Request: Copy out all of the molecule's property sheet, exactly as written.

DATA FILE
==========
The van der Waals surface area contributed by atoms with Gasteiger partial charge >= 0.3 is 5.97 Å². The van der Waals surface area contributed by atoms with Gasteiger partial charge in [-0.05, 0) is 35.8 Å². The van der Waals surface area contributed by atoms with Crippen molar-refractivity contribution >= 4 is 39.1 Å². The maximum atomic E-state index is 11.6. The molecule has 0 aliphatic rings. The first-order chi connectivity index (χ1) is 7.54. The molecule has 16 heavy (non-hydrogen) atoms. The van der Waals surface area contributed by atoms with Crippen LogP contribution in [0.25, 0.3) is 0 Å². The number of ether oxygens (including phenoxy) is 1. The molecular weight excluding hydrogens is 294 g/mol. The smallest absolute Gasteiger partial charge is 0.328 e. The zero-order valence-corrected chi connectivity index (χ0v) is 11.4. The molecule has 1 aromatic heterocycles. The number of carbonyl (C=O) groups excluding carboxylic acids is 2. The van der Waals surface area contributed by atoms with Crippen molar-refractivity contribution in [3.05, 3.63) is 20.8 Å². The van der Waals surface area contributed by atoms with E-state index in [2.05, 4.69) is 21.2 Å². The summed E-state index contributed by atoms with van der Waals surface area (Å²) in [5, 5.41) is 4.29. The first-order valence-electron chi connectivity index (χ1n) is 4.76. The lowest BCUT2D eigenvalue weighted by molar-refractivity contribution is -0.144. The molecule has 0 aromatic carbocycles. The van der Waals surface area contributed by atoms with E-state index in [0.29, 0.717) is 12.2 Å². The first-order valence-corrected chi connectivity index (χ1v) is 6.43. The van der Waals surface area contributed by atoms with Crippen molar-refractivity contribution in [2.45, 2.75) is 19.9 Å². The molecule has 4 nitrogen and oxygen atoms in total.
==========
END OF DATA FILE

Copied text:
The van der Waals surface area contributed by atoms with Gasteiger partial charge >= 0.3 is 5.97 Å². The van der Waals surface area contributed by atoms with Gasteiger partial charge in [-0.05, 0) is 35.8 Å². The van der Waals surface area contributed by atoms with Crippen molar-refractivity contribution >= 4 is 39.1 Å². The maximum atomic E-state index is 11.6. The molecule has 0 aliphatic rings. The first-order chi connectivity index (χ1) is 7.54. The molecule has 16 heavy (non-hydrogen) atoms. The van der Waals surface area contributed by atoms with Crippen LogP contribution in [0.25, 0.3) is 0 Å². The number of ether oxygens (including phenoxy) is 1. The molecular weight excluding hydrogens is 294 g/mol. The smallest absolute Gasteiger partial charge is 0.328 e. The zero-order valence-corrected chi connectivity index (χ0v) is 11.4. The molecule has 1 aromatic heterocycles. The number of carbonyl (C=O) groups excluding carboxylic acids is 2. The van der Waals surface area contributed by atoms with Crippen molar-refractivity contribution in [3.05, 3.63) is 20.8 Å². The van der Waals surface area contributed by atoms with E-state index in [2.05, 4.69) is 21.2 Å². The summed E-state index contributed by atoms with van der Waals surface area (Å²) in [5, 5.41) is 4.29. The first-order valence-electron chi connectivity index (χ1n) is 4.76. The lowest BCUT2D eigenvalue weighted by molar-refractivity contribution is -0.144. The molecule has 0 aromatic carbocycles. The van der Waals surface area contributed by atoms with E-state index in [0.29, 0.717) is 12.2 Å². The first-order valence-corrected chi connectivity index (χ1v) is 6.43. The van der Waals surface area contributed by atoms with Crippen molar-refractivity contribution in [2.45, 2.75) is 19.9 Å². The molecule has 4 nitrogen and oxygen atoms in total.